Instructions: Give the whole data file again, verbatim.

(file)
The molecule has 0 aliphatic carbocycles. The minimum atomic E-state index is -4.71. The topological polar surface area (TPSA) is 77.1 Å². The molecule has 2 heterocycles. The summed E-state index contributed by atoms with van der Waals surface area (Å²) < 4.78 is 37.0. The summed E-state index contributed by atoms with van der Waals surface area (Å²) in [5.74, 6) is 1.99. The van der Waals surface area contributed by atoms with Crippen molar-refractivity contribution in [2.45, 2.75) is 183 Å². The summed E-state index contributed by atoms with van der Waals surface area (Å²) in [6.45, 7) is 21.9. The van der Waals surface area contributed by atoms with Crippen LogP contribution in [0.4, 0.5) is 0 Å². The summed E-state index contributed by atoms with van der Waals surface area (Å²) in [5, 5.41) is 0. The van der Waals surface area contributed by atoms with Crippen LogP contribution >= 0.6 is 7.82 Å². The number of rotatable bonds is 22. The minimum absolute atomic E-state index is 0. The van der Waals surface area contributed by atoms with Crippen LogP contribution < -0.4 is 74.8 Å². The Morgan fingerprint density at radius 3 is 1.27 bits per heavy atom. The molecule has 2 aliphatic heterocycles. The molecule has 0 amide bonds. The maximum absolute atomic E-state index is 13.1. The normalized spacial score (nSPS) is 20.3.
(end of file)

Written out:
The molecule has 0 aliphatic carbocycles. The minimum atomic E-state index is -4.71. The topological polar surface area (TPSA) is 77.1 Å². The molecule has 2 heterocycles. The summed E-state index contributed by atoms with van der Waals surface area (Å²) < 4.78 is 37.0. The summed E-state index contributed by atoms with van der Waals surface area (Å²) in [5.74, 6) is 1.99. The van der Waals surface area contributed by atoms with Crippen molar-refractivity contribution in [2.45, 2.75) is 183 Å². The summed E-state index contributed by atoms with van der Waals surface area (Å²) in [6.45, 7) is 21.9. The van der Waals surface area contributed by atoms with Crippen LogP contribution in [0.4, 0.5) is 0 Å². The summed E-state index contributed by atoms with van der Waals surface area (Å²) in [5, 5.41) is 0. The van der Waals surface area contributed by atoms with Crippen LogP contribution >= 0.6 is 7.82 Å². The number of rotatable bonds is 22. The minimum absolute atomic E-state index is 0. The van der Waals surface area contributed by atoms with Crippen LogP contribution < -0.4 is 74.8 Å². The Morgan fingerprint density at radius 3 is 1.27 bits per heavy atom. The molecule has 2 aliphatic heterocycles. The molecule has 0 amide bonds. The maximum absolute atomic E-state index is 13.1. The normalized spacial score (nSPS) is 20.3.